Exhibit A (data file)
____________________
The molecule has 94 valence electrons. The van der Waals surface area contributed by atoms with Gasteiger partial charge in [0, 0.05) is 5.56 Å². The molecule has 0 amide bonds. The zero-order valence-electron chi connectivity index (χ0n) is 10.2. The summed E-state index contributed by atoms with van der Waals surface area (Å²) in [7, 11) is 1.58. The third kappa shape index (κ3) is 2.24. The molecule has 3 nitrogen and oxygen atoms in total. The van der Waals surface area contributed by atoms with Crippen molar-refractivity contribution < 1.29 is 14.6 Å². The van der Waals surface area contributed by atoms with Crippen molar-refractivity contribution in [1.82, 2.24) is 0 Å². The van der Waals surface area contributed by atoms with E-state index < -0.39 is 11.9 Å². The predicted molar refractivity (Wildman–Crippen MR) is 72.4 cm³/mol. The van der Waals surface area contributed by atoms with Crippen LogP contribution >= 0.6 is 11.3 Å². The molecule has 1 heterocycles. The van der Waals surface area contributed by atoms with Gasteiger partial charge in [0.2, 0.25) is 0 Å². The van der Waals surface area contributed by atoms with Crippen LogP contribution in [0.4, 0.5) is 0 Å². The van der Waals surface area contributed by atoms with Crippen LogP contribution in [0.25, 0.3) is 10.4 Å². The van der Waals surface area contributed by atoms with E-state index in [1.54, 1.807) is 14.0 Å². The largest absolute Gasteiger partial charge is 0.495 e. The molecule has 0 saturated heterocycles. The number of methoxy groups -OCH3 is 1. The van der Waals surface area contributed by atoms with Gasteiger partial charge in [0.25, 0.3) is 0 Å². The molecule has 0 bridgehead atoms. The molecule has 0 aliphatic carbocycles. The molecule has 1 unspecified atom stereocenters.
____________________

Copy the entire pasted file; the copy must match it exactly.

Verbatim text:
The molecule has 94 valence electrons. The van der Waals surface area contributed by atoms with Gasteiger partial charge in [0, 0.05) is 5.56 Å². The molecule has 0 amide bonds. The zero-order valence-electron chi connectivity index (χ0n) is 10.2. The summed E-state index contributed by atoms with van der Waals surface area (Å²) in [7, 11) is 1.58. The third kappa shape index (κ3) is 2.24. The molecule has 3 nitrogen and oxygen atoms in total. The van der Waals surface area contributed by atoms with Crippen molar-refractivity contribution < 1.29 is 14.6 Å². The van der Waals surface area contributed by atoms with Crippen molar-refractivity contribution in [1.82, 2.24) is 0 Å². The van der Waals surface area contributed by atoms with E-state index < -0.39 is 11.9 Å². The predicted molar refractivity (Wildman–Crippen MR) is 72.4 cm³/mol. The van der Waals surface area contributed by atoms with Crippen LogP contribution >= 0.6 is 11.3 Å². The molecule has 1 heterocycles. The van der Waals surface area contributed by atoms with Gasteiger partial charge in [0.2, 0.25) is 0 Å². The van der Waals surface area contributed by atoms with Crippen LogP contribution in [0.4, 0.5) is 0 Å². The van der Waals surface area contributed by atoms with Crippen LogP contribution in [0.25, 0.3) is 10.4 Å². The van der Waals surface area contributed by atoms with E-state index in [1.54, 1.807) is 14.0 Å². The largest absolute Gasteiger partial charge is 0.495 e. The molecule has 0 saturated heterocycles. The number of methoxy groups -OCH3 is 1. The van der Waals surface area contributed by atoms with Gasteiger partial charge in [0.25, 0.3) is 0 Å². The molecule has 0 bridgehead atoms. The molecule has 0 aliphatic carbocycles. The molecule has 1 unspecified atom stereocenters.